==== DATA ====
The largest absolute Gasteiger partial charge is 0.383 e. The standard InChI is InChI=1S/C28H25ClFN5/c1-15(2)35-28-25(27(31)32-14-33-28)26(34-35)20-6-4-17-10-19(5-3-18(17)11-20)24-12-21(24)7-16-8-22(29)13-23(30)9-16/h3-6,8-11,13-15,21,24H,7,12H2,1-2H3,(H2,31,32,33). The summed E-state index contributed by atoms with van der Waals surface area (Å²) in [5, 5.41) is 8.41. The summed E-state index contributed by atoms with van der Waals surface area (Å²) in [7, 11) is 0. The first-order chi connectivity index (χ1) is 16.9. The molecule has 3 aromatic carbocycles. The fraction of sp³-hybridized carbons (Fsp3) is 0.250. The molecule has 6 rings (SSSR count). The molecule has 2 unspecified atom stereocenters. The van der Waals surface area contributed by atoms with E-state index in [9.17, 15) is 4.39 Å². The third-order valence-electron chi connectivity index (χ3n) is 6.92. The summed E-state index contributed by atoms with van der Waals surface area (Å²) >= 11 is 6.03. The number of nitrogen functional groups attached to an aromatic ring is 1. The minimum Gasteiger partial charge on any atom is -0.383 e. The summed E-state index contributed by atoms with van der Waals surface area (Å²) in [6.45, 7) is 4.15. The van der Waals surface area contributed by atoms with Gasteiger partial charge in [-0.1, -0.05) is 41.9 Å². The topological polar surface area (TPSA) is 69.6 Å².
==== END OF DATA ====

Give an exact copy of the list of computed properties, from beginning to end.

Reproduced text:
The largest absolute Gasteiger partial charge is 0.383 e. The standard InChI is InChI=1S/C28H25ClFN5/c1-15(2)35-28-25(27(31)32-14-33-28)26(34-35)20-6-4-17-10-19(5-3-18(17)11-20)24-12-21(24)7-16-8-22(29)13-23(30)9-16/h3-6,8-11,13-15,21,24H,7,12H2,1-2H3,(H2,31,32,33). The summed E-state index contributed by atoms with van der Waals surface area (Å²) in [5, 5.41) is 8.41. The summed E-state index contributed by atoms with van der Waals surface area (Å²) in [7, 11) is 0. The first-order chi connectivity index (χ1) is 16.9. The molecule has 3 aromatic carbocycles. The fraction of sp³-hybridized carbons (Fsp3) is 0.250. The molecule has 6 rings (SSSR count). The molecule has 2 unspecified atom stereocenters. The van der Waals surface area contributed by atoms with E-state index in [9.17, 15) is 4.39 Å². The third-order valence-electron chi connectivity index (χ3n) is 6.92. The summed E-state index contributed by atoms with van der Waals surface area (Å²) >= 11 is 6.03. The number of nitrogen functional groups attached to an aromatic ring is 1. The minimum Gasteiger partial charge on any atom is -0.383 e. The summed E-state index contributed by atoms with van der Waals surface area (Å²) in [6.45, 7) is 4.15. The van der Waals surface area contributed by atoms with Gasteiger partial charge in [-0.1, -0.05) is 41.9 Å². The topological polar surface area (TPSA) is 69.6 Å².